Of course, you know that things don't end well.  If you don't, you really went to a shoddy, second-rate School.  Seriously, get a refund!  Johnson/Jones has a bit of a freak-out when he finds out that some of his people are leaving, but manages to control himself.  As the group prepares to board their tiny plane, a group of men from the cult arrive alongside the airstrip and start firing.  To the film's credit, they match their footage to the real event pretty well, even nailing the frantic tone as well.  That night, Johnson/Jones gives a big speech about how they can't get amnesty anywhere else due to the killings, so death is the only answer.  This is the film's big moment, so they play it for all it's worth!  In contrast to the believed-reality of the situation, the film shows many people trying to escape and/or drinking the Flavor Aid at gunpoint.  What's the point of a Cult if they won't follow you in a Suicide Pact?  We get some trippy footage of Johnson/Jones talking to a drugged-out, dying cult member that's right out of a music video.  In the end, they're all dead.  So, again, who was the guy committing suicide in the beginning again?  Got me.  The End.
This movie shouldn't suck, but it kind of does.  This is a subject rife for a teleplay/screenplay, but this one just falters.  They somehow make a lot of this stuff just seem dull by drawing it out or playing it too subtle.  It's a crazy cult that practically worships a man- make it interesting!  Hell, because they skip out on a lot of material, they ruin it.  Jones apparently discouraged sex between unmarried cult members, but engaged in sex with both the female and male members!  I know it's a touchy subject, but you really missed out on an opportunity.  In fact, a little film called Eaten Alive made better use out of this material!  It's not a good movie, but it makes it more interesting at least.  There's also a film called Guyana Tragedy from 1980 (see Amazon link below) which stars Powers Boothe as Jones.  Is that film better?  Maybe we'll find out next 9/12...or whenever I decide to see it.  As far as this film is concerned, it's exploitation that does a bad job of making the exploitation interesting.  Much like some of the more dull Blaxploitation or Jungle Peril films, I have to ask: what's the point?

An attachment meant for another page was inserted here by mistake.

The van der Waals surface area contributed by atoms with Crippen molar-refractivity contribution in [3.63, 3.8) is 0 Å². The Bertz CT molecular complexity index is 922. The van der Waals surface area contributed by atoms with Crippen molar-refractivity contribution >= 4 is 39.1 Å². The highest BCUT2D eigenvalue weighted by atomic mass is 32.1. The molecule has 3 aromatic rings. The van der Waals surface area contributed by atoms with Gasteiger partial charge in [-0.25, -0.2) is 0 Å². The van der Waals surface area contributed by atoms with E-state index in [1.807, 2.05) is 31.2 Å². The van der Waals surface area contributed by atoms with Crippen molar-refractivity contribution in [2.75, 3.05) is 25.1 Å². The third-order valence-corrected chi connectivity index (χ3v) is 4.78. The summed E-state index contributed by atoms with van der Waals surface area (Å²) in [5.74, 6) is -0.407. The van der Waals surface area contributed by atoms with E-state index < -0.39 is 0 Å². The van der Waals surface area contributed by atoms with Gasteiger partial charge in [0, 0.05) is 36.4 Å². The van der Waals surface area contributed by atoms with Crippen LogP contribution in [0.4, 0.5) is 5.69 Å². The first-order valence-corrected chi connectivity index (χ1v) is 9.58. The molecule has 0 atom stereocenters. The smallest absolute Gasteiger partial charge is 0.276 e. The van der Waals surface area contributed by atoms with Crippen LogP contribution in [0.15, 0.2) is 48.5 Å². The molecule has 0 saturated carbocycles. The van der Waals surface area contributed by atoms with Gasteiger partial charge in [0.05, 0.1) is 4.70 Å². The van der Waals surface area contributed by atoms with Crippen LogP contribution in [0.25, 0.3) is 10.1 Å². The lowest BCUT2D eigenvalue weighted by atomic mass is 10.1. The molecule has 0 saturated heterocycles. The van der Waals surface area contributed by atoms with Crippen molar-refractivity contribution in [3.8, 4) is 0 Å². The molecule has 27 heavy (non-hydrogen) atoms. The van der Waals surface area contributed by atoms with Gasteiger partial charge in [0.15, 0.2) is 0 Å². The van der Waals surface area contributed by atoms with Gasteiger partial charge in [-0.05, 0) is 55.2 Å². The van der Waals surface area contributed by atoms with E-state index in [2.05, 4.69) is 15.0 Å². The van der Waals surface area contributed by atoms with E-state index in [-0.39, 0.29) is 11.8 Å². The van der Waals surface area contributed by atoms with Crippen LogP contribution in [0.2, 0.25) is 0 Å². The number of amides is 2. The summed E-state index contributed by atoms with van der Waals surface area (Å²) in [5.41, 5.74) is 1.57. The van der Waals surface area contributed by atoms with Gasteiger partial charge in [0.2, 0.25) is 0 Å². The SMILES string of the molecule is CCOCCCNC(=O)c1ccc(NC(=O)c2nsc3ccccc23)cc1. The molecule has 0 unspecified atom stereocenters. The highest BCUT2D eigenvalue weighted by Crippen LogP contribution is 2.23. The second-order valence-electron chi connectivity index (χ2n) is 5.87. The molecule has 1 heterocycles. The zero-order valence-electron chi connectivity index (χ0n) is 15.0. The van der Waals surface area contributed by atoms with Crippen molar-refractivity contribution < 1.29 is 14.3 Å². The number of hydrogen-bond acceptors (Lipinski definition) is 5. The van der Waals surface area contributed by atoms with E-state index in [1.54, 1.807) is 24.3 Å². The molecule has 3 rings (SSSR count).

Next up, we step away from political territory and into a Giallo film.  It's also the beginning of 'Sounds Like' Week- bonus!  Stay tuned...